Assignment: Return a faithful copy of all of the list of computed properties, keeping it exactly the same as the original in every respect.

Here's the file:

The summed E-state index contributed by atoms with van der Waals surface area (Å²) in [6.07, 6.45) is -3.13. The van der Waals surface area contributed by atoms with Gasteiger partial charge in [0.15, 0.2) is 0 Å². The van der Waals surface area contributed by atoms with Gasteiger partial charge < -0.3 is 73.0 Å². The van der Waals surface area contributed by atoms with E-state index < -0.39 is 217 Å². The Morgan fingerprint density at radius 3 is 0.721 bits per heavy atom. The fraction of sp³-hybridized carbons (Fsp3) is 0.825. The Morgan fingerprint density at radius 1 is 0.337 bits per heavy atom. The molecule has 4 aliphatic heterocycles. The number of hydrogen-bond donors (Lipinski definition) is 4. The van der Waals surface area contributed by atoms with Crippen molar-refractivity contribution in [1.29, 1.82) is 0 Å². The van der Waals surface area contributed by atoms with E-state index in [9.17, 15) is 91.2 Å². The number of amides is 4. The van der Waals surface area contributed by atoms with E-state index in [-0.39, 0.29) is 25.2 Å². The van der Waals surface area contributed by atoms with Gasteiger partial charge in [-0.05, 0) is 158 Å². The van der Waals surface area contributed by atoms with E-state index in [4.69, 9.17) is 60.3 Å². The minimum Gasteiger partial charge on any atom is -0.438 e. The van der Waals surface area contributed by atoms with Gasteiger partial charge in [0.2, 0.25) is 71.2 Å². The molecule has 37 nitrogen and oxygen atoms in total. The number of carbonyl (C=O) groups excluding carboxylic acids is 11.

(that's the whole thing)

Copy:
The summed E-state index contributed by atoms with van der Waals surface area (Å²) in [6.07, 6.45) is -3.13. The van der Waals surface area contributed by atoms with Gasteiger partial charge in [0.15, 0.2) is 0 Å². The van der Waals surface area contributed by atoms with Gasteiger partial charge < -0.3 is 73.0 Å². The van der Waals surface area contributed by atoms with E-state index < -0.39 is 217 Å². The Morgan fingerprint density at radius 3 is 0.721 bits per heavy atom. The fraction of sp³-hybridized carbons (Fsp3) is 0.825. The Morgan fingerprint density at radius 1 is 0.337 bits per heavy atom. The molecule has 4 aliphatic heterocycles. The number of hydrogen-bond donors (Lipinski definition) is 4. The van der Waals surface area contributed by atoms with Crippen molar-refractivity contribution in [1.29, 1.82) is 0 Å². The van der Waals surface area contributed by atoms with E-state index in [9.17, 15) is 91.2 Å². The number of amides is 4. The van der Waals surface area contributed by atoms with E-state index in [-0.39, 0.29) is 25.2 Å². The van der Waals surface area contributed by atoms with Gasteiger partial charge in [-0.05, 0) is 158 Å². The van der Waals surface area contributed by atoms with E-state index in [4.69, 9.17) is 60.3 Å². The minimum Gasteiger partial charge on any atom is -0.438 e. The van der Waals surface area contributed by atoms with Gasteiger partial charge in [0.2, 0.25) is 71.2 Å². The molecule has 37 nitrogen and oxygen atoms in total. The number of carbonyl (C=O) groups excluding carboxylic acids is 11.